"Det er mine kaniner."
Translation:They are my rabbits.
24 CommentsThis discussion is locked.
'Det er' must be more like an impersonal phrase, (we have this in Swedish), so it is not conjugated; probably because the verb is never conjugated according to person/plural, so the connection diminishes. But in English, of course, it still has to be 'They are'. -- I suppose your sentence is not wrong, but another alternative. But in Swedish it would not sound as idiomatic, we prefer 'Det er', maybe the Danish do the same.
Thanks! that's very helpful. I thought they might have made a mistake or something until I read your post. That ended my confusion.
I'm also curious how learning Danish is for someone from Sweden (as I was surprised to find it's close enough I can read Swedish recipes to my wife. This was an added benefit I wasn't expecting:) There is a huge amount of similar vocabulary.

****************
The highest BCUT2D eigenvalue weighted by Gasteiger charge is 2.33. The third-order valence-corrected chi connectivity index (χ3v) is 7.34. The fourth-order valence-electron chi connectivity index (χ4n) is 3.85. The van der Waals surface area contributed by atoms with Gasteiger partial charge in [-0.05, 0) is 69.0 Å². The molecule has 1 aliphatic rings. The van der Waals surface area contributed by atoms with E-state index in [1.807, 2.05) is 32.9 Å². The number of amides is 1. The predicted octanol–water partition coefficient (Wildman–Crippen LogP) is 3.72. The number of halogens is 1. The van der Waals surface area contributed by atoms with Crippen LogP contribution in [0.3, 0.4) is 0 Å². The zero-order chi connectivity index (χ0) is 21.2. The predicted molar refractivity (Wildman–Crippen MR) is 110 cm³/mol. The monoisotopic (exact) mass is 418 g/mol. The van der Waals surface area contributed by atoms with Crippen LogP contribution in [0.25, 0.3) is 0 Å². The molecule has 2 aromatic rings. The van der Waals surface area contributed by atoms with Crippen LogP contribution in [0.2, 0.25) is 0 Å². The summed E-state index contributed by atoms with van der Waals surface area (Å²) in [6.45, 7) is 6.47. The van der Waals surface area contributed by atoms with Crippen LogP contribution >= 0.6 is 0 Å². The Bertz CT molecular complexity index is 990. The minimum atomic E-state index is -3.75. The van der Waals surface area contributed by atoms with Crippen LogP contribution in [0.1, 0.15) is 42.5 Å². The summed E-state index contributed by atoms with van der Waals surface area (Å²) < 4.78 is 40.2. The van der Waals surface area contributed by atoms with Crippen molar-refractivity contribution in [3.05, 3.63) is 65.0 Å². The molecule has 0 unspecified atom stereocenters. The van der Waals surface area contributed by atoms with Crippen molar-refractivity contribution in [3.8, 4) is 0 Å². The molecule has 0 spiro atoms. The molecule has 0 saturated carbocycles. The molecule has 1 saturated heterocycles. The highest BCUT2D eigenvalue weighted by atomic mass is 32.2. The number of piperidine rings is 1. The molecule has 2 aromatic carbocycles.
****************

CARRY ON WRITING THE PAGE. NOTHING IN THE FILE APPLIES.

It is always hard to understand when a direct translation results in a grammatically incorrect sentence in the language which is being translated into. Word order is one thing, but in instances like this I hope Duolingo will --as they move out of beta-- find a way to let people know when this type of sentence is being offered. :)
If you where talking about 1 rabbit, pointing at it, then you say 'Den er min'. In this sentence there are several rabbits. It could be 'De er mine', but in this case the neutral beginning is used "Det er ... ", we have it in Swedish as well, without reference to the specific noun that follows. Other languages has to conjugate, where we don't.